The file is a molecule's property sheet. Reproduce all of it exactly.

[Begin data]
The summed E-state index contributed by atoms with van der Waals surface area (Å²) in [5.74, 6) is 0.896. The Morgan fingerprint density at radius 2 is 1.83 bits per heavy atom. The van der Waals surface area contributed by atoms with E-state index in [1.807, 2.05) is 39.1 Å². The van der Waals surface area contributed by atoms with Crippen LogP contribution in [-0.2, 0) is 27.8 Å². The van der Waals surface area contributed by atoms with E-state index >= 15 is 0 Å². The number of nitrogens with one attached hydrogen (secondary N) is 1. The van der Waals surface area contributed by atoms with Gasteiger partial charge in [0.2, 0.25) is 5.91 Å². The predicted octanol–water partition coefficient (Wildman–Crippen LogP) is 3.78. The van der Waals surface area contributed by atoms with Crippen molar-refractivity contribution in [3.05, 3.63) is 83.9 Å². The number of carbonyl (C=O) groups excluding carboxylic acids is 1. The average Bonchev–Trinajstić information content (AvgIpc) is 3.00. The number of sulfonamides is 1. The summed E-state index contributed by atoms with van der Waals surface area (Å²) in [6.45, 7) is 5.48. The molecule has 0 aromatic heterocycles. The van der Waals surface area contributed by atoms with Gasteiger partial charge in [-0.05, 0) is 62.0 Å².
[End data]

The summed E-state index contributed by atoms with van der Waals surface area (Å²) in [5.74, 6) is 0.896. The Morgan fingerprint density at radius 2 is 1.83 bits per heavy atom. The van der Waals surface area contributed by atoms with E-state index in [1.807, 2.05) is 39.1 Å². The van der Waals surface area contributed by atoms with Crippen LogP contribution in [-0.2, 0) is 27.8 Å². The van der Waals surface area contributed by atoms with E-state index >= 15 is 0 Å². The number of nitrogens with one attached hydrogen (secondary N) is 1. The van der Waals surface area contributed by atoms with Gasteiger partial charge in [0.2, 0.25) is 5.91 Å². The predicted octanol–water partition coefficient (Wildman–Crippen LogP) is 3.78. The van der Waals surface area contributed by atoms with Crippen molar-refractivity contribution in [3.05, 3.63) is 83.9 Å². The number of carbonyl (C=O) groups excluding carboxylic acids is 1. The average Bonchev–Trinajstić information content (AvgIpc) is 3.00. The number of sulfonamides is 1. The summed E-state index contributed by atoms with van der Waals surface area (Å²) in [6.45, 7) is 5.48. The molecule has 0 aromatic heterocycles. The van der Waals surface area contributed by atoms with Gasteiger partial charge in [-0.05, 0) is 62.0 Å².